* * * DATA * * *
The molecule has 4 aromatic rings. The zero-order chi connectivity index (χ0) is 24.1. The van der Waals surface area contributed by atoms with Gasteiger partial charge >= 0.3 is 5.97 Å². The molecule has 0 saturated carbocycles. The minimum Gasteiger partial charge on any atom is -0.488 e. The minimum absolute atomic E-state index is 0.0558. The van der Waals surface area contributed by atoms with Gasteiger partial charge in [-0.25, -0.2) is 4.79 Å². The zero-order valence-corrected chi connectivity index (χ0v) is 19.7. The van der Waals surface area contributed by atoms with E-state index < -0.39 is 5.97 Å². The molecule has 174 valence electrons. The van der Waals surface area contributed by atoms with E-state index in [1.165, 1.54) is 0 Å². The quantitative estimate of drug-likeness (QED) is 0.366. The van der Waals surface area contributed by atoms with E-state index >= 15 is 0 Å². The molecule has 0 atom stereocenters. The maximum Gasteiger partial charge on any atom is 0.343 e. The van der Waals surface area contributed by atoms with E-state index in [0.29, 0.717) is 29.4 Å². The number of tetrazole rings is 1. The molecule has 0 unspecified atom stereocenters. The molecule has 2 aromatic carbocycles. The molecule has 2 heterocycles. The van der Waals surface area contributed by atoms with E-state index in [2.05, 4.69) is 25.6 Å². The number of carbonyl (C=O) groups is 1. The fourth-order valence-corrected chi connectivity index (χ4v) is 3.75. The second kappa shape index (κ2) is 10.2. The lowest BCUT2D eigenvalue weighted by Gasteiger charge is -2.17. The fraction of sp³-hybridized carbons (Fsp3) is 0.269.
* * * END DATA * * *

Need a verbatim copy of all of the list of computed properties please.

The molecule has 4 aromatic rings. The zero-order chi connectivity index (χ0) is 24.1. The van der Waals surface area contributed by atoms with Gasteiger partial charge >= 0.3 is 5.97 Å². The molecule has 0 saturated carbocycles. The minimum Gasteiger partial charge on any atom is -0.488 e. The minimum absolute atomic E-state index is 0.0558. The van der Waals surface area contributed by atoms with Gasteiger partial charge in [-0.25, -0.2) is 4.79 Å². The zero-order valence-corrected chi connectivity index (χ0v) is 19.7. The van der Waals surface area contributed by atoms with E-state index < -0.39 is 5.97 Å². The molecule has 174 valence electrons. The van der Waals surface area contributed by atoms with E-state index in [1.165, 1.54) is 0 Å². The quantitative estimate of drug-likeness (QED) is 0.366. The van der Waals surface area contributed by atoms with E-state index >= 15 is 0 Å². The molecule has 0 atom stereocenters. The maximum Gasteiger partial charge on any atom is 0.343 e. The van der Waals surface area contributed by atoms with E-state index in [0.29, 0.717) is 29.4 Å². The number of tetrazole rings is 1. The molecule has 0 unspecified atom stereocenters. The molecule has 2 aromatic carbocycles. The molecule has 2 heterocycles. The van der Waals surface area contributed by atoms with E-state index in [2.05, 4.69) is 25.6 Å². The number of carbonyl (C=O) groups is 1. The fourth-order valence-corrected chi connectivity index (χ4v) is 3.75. The second kappa shape index (κ2) is 10.2. The lowest BCUT2D eigenvalue weighted by Gasteiger charge is -2.17. The fraction of sp³-hybridized carbons (Fsp3) is 0.269.